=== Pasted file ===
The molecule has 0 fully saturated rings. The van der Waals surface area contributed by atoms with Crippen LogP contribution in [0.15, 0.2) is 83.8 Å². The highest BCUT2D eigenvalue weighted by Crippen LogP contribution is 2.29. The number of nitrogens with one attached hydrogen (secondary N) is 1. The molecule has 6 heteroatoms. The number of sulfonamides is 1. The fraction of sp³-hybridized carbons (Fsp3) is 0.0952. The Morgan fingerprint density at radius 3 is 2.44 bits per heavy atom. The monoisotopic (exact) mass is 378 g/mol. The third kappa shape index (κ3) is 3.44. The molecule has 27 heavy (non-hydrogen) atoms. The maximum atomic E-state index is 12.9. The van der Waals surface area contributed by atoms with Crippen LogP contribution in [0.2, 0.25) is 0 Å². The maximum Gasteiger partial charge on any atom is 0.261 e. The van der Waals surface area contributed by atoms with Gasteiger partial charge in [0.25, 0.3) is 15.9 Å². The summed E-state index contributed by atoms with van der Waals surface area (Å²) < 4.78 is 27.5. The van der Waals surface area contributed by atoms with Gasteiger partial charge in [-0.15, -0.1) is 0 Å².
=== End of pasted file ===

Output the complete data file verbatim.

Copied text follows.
The molecule has 0 fully saturated rings. The van der Waals surface area contributed by atoms with Crippen LogP contribution in [0.15, 0.2) is 83.8 Å². The highest BCUT2D eigenvalue weighted by Crippen LogP contribution is 2.29. The number of nitrogens with one attached hydrogen (secondary N) is 1. The molecule has 6 heteroatoms. The number of sulfonamides is 1. The fraction of sp³-hybridized carbons (Fsp3) is 0.0952. The Morgan fingerprint density at radius 3 is 2.44 bits per heavy atom. The monoisotopic (exact) mass is 378 g/mol. The third kappa shape index (κ3) is 3.44. The molecule has 27 heavy (non-hydrogen) atoms. The maximum atomic E-state index is 12.9. The van der Waals surface area contributed by atoms with Crippen LogP contribution in [0.2, 0.25) is 0 Å². The maximum Gasteiger partial charge on any atom is 0.261 e. The van der Waals surface area contributed by atoms with Gasteiger partial charge in [0.25, 0.3) is 15.9 Å². The summed E-state index contributed by atoms with van der Waals surface area (Å²) < 4.78 is 27.5. The van der Waals surface area contributed by atoms with Gasteiger partial charge in [-0.15, -0.1) is 0 Å².